Thursday, August 25, 2011

The Arctic Grail

Credit: Jacket cover photo by Amazon
I don’t know how this book made it onto a paddlers’ reading list. There is little paddling involved. In the first few trips into the North, the expeditions were indeed equipped with canoes because they had been used by fur traders further south, but therein lies one of a thousand follies. None of the members of the expeditions had any experience with canoes or how to use them. However, The Arctic Grail: The Quest for the Northwest Passage and the North Pole, 1818-1909, (by Pierre Berton, 630 pp., Viking Press, 1988) is a fascinating and thorough book. The book is held in high enough regard that it was picked up by Franklin Press and published in a leather-bound 22-karat gold gilded edition for the collector series. It could easily serve as a text for a semester-long course in Northern geography, Arctic exploration, survival in the frigid North, and the men that ventured into areas where many failed to ever return. Paddling book or not, I’m glad I had the chance to read it, and you most likely would be too.

Here are a few peeks into the book that may excite your interest in reading it yourself.

(1) Water in the Arctic us as scarce as in the desert. To eat snow was forbidden by both Eskimos and explorers alike. It would lower the body temperature and prove fatal. Fuel to melt snow or ice was too scarce. Extreme thirst and water shortage was common.

(2) One of the biggest killers, whether at sea or on an Arctic exploration, was scurvy. When Edward Perry provisioned for the expedition of 1819, canning had just been invented, so Parry loaded the ship with canned vegetables and fruit. Canning was so new that the can opener hadn’t been invented yet. The ships’ cooks used axes to open the cans.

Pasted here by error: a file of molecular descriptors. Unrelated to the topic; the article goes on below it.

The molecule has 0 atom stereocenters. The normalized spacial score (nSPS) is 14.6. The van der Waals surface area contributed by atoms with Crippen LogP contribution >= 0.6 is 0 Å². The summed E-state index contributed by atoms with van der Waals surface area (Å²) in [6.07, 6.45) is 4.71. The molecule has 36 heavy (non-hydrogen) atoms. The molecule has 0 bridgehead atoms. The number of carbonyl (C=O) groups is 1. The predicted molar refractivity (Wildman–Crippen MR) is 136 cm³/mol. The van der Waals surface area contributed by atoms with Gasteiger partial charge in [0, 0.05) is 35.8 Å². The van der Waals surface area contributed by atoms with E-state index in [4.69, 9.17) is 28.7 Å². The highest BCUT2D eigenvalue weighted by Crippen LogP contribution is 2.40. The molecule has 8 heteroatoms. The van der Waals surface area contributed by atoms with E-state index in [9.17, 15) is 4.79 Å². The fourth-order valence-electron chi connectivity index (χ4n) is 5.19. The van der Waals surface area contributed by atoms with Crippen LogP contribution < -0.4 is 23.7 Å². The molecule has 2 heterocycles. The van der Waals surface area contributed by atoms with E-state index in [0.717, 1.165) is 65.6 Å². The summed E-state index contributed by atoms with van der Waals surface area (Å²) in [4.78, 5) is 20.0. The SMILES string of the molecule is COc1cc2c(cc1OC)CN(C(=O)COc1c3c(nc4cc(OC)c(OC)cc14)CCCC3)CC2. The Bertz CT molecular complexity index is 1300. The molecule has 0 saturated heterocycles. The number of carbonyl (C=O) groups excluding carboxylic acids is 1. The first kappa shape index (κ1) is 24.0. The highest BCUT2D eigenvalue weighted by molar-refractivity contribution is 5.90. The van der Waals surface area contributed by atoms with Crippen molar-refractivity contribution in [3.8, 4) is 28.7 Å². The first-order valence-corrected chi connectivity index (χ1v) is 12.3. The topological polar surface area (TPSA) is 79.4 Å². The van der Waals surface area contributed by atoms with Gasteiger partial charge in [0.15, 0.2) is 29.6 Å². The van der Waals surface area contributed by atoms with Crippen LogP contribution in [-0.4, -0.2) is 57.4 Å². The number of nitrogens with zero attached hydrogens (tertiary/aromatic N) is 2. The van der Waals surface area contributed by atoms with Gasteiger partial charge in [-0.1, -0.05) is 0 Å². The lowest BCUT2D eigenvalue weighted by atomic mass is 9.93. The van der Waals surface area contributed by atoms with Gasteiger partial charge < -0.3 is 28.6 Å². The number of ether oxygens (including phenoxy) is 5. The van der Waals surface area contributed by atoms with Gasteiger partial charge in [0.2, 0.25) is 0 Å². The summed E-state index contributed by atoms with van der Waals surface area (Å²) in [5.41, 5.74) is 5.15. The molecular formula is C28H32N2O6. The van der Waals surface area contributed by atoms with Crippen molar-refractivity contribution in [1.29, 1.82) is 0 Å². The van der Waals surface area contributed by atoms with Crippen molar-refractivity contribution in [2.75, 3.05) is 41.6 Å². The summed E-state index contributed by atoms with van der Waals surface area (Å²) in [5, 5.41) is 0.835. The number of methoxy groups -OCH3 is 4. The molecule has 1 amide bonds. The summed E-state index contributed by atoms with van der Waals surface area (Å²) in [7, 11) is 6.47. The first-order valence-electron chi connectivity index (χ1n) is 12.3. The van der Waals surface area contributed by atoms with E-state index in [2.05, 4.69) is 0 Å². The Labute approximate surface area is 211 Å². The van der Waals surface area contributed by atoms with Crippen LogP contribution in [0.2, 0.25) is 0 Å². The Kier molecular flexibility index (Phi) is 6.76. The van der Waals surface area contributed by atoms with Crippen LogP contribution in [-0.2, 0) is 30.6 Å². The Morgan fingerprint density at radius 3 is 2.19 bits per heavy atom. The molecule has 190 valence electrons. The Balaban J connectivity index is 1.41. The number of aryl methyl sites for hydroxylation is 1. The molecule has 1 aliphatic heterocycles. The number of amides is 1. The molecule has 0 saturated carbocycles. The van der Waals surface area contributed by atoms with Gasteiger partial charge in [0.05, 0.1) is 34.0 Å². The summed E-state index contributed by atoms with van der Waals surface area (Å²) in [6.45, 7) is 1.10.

(3) Maps had remained blank much above Hudson Bay for hundreds of years. Why the sudden rush of exploration? The War of 1812 and the Napoleonic Wars all ended in 1815. Great Britain had one of the largest fighting forces on earth, and was suddenly plagued with peace. Most soldiers and sailors were paid off and were suddenly unemployed, but to keep the upper class and officers on the payrolls, voyages of exploration were devised to map, survey, and seek the fabled Northwest Passage.

(4) Navigation was both difficult and often heartbreaking. The ice is in constant motion. It rotates west around the top of the earth at the same time that it is constantly driven south. Traveling is like walking the wrong way on an airport moving sidewalk. On one day a team spent the entire day making their way north over eleven miles of ice only to find at day’s end that they were three miles south of where they started. Tremendous forces would drive the ice vertically, stacking huge blocks of ice one on top of another, until they would rise up to a hundred or more feet high. When the ice encountered a land mass, it would be driven a half-mile inland. These pressure ridges would have to be attacked with picks to break a way through, or long distances would have to be traveled to circumvent them. In addition to trying to gain miles, a lot of time was spent shuttling fuel, food, and supplies to sustain life itself. The statistics of one party was enough to break their spirit---they had clocked 978 miles over the ice, but had only made good 178 miles from their starting point.

In short, you may really want to read this. You may be shocked at what you never knew.

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